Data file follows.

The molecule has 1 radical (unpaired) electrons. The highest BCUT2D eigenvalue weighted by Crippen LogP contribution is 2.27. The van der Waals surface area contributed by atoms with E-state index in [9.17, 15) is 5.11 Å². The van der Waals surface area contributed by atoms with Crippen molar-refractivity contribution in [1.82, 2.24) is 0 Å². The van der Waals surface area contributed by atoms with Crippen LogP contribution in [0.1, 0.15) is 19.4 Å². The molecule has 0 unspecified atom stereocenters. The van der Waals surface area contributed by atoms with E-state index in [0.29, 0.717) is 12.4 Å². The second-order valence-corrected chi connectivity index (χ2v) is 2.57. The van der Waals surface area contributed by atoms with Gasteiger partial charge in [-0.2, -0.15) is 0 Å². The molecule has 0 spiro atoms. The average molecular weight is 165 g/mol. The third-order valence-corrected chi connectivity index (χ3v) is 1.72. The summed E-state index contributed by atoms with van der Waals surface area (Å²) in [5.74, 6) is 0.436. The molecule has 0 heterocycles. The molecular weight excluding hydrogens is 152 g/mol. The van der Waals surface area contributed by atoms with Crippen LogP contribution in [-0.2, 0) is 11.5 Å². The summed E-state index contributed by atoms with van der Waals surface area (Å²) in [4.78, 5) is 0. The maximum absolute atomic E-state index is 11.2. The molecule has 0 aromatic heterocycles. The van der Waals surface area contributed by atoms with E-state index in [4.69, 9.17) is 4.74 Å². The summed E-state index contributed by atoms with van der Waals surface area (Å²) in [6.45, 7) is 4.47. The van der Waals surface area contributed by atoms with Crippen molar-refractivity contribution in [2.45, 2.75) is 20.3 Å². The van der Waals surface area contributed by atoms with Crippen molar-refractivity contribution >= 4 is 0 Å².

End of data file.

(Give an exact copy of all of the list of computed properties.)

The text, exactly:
The molecule has 1 radical (unpaired) electrons. The highest BCUT2D eigenvalue weighted by Crippen LogP contribution is 2.27. The van der Waals surface area contributed by atoms with E-state index in [9.17, 15) is 5.11 Å². The van der Waals surface area contributed by atoms with Crippen molar-refractivity contribution in [1.82, 2.24) is 0 Å². The van der Waals surface area contributed by atoms with Crippen LogP contribution in [0.1, 0.15) is 19.4 Å². The molecule has 0 unspecified atom stereocenters. The van der Waals surface area contributed by atoms with E-state index in [0.29, 0.717) is 12.4 Å². The second-order valence-corrected chi connectivity index (χ2v) is 2.57. The van der Waals surface area contributed by atoms with Gasteiger partial charge in [-0.2, -0.15) is 0 Å². The molecule has 0 spiro atoms. The average molecular weight is 165 g/mol. The third-order valence-corrected chi connectivity index (χ3v) is 1.72. The summed E-state index contributed by atoms with van der Waals surface area (Å²) in [5.74, 6) is 0.436. The molecule has 0 heterocycles. The molecular weight excluding hydrogens is 152 g/mol. The van der Waals surface area contributed by atoms with Crippen LogP contribution in [-0.2, 0) is 11.5 Å². The summed E-state index contributed by atoms with van der Waals surface area (Å²) in [4.78, 5) is 0. The maximum absolute atomic E-state index is 11.2. The molecule has 0 aromatic heterocycles. The van der Waals surface area contributed by atoms with E-state index in [4.69, 9.17) is 4.74 Å². The summed E-state index contributed by atoms with van der Waals surface area (Å²) in [6.45, 7) is 4.47. The van der Waals surface area contributed by atoms with Crippen molar-refractivity contribution in [2.45, 2.75) is 20.3 Å². The van der Waals surface area contributed by atoms with Crippen molar-refractivity contribution >= 4 is 0 Å².